• In the Bible, Jews were called Hebrews or Children of Israel
• The terms “Jew” and “Judaism” come from the tribe or kingdom of Judah
• “Jew” now refers to all physical and spiritual descendants of Jacob
• A person can be Jewish by birth or by conversion
• Traditionally, Jewish status passes through the mother, not the father
“And certainly Allah made a covenant with the children of Israel, and We raised up among them twelve chieftains; and Allah said: Surely I am with you; if you keep up prayer and pay the poor-rate and believe in My apostles and assist them and offer to Allah a goodly gift, I will most certainly cover your evil deeds, and I will most certainly cause you to enter into gardens beneath which rivers flow, but whoever disbelieves from among you after that, he indeed shall lose the right way”. -Holy Quran, [5.12]. …
Origins of the Words “Jew” and “Judaism”
The original name for the people we now call Jews was Hebrews. The word “Hebrew” (in Hebrew, “Ivri”) is first used in the Torah to describe Abraham (Gen. 14:13). The word is apparently derived from the name Eber, one of Abraham’s ancestors. Another tradition teaches that the word comes from the word “eyver,” which means “the other side,” referring to the fact that Abraham came from the other side of the Euphrates, or referring to the fact Abraham was separated from the other nations morally and spiritually.
Another name used for the people is Children of Israel or Israelites, which refers to the fact that the people are descendants of Jacob, who was also called Israel.
The word “Jew” (in Hebrew, “Yehudi”) is derived from the name Judah, which was the name of one of Jacob’s twelve sons. Judah was the ancestor of one of the tribes of Israel, which was named after him. Likewise, the word Judaism literally means “Judah-ism,” that is, the religion of the Yehudim. Other sources, however, say that the word “Yehudim” means “People of G-d,” because the first three letters of “Yehudah” are the same as the first three letters of G-d’s four-letter name.
Originally, the term Yehudi referred specifically to members of the tribe of Judah, as distinguished from the other tribes of Israel. However, after the death of King Solomon, the nation of Israel was split into two kingdoms: the kingdom of Judah and the kingdom of Israel (I Kings 12; II Chronicles 10). After that time, the word Yehudi could properly be used to describe anyone from the kingdom of Judah, which included the tribes of Judah, Benjamin and Levi, as well as scattered settlements from other tribes. The most obvious biblical example of this usage is in Esther 2:5, where Mordecai is referred to as both a Yehudi and a member of the tribe of Benjamin.
In the 6th century B.C.E., the kingdom of Israel was conquered by Assyria and the ten tribes were exiled from the land (II Kings 17), leaving only the tribes in the kingdom of Judah remaining to carry on Abraham’s heritage. These people of the kingdom of Judah were generally known to themselves and to other nations as Yehudim (Jews), and that name continues to be used today.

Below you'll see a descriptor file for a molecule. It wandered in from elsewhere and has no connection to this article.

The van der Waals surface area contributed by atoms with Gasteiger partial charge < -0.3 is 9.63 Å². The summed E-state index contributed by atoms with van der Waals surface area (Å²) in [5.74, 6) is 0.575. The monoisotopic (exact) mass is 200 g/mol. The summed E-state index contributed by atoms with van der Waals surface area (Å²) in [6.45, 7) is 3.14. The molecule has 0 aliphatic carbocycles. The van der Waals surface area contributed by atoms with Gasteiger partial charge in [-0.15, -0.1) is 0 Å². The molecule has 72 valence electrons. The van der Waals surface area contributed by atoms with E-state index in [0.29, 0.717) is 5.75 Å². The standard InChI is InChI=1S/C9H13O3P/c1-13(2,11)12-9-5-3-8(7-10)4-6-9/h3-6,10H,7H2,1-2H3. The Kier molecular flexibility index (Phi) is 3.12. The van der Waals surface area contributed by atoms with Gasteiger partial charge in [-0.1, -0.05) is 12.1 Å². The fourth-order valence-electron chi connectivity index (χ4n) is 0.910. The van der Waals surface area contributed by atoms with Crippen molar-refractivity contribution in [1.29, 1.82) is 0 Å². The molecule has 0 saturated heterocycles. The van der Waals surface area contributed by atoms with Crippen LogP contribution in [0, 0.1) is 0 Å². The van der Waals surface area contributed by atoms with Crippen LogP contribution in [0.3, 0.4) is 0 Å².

In common speech, the word “Jew” is used to refer to all of the physical and spiritual descendants of Jacob/Israel, as well as to the patriarchs Abraham and Isaac and their wives, and the word “Judaism” is used to refer to their beliefs. Technically, this usage is inaccurate, just as it is technically inaccurate to use the word “Indian” to refer to the original inhabitants of the Americas. However, this technically inaccurate usage is common both within the Jewish community and outside of it, and is therefore used throughout this site.
Who is a Jew?
A Jew is any person whose mother was a Jew or any person who has gone through the formal process of conversion to Judaism.
It is important to note that being a Jew has nothing to do with what you believe or what you do. A person born to non-Jewish parents who has not undergone the formal process of conversion but who believes everything that Orthodox Jews believe and observes every law and custom of Judaism is still a non-Jew, even in the eyes of the most liberal movements of Judaism, and a person born to a Jewish mother who is an atheist and never practices the Jewish religion is still a Jew, even in the eyes of the ultra-Orthodox. In this sense, Judaism is more like a nationality than like other religions, and being Jewish is like a citizenship. See What Is Judaism?
This has been established since the earliest days of Judaism. In the Torah, you will see many references to “the strangers who dwell among you” or “righteous proselytes” or “righteous strangers.” These are various classifications of non-Jews who lived among Jews, adopting some or all of the beliefs and practices of Judaism without going through the formal process of conversion and becoming Jews. Once a person has converted to Judaism, he is not referred to by any special term; he is as much a Jew as anyone born Jewish.
Although all Jewish movements agree on these general principles, there are occasional disputes as to whether a particular individual is a Jew. Most of these disputes fall into one of two categories.
First, traditional Judaism maintains that a person is a Jew if his mother is a Jew, regardless of who his father is. The liberal movements, on the other hand, allow Jewish status to pass through the mother or the father if the child identifies as Jewish. For example, according to the Reform movement, former Phillies catcher Mike Lieberthal, who had a Jewish father but chooses not to be identified as Jewish, would not be Jewish according to the Reform movement, but former Congresswoman Gabrielle Giffords, who had a Jewish father and adopted a Jewish identity as an adult, would be considered Jewish. See their position here). On the other hand, the child of a a Christian father and a Jewish mother who does not publicly identify himself as Jewish would be considered Jewish according to the Orthodox movement, but not according to the Reform movement. The matter becomes even more complicated, because the status of that interfaith child’s children also comes into question.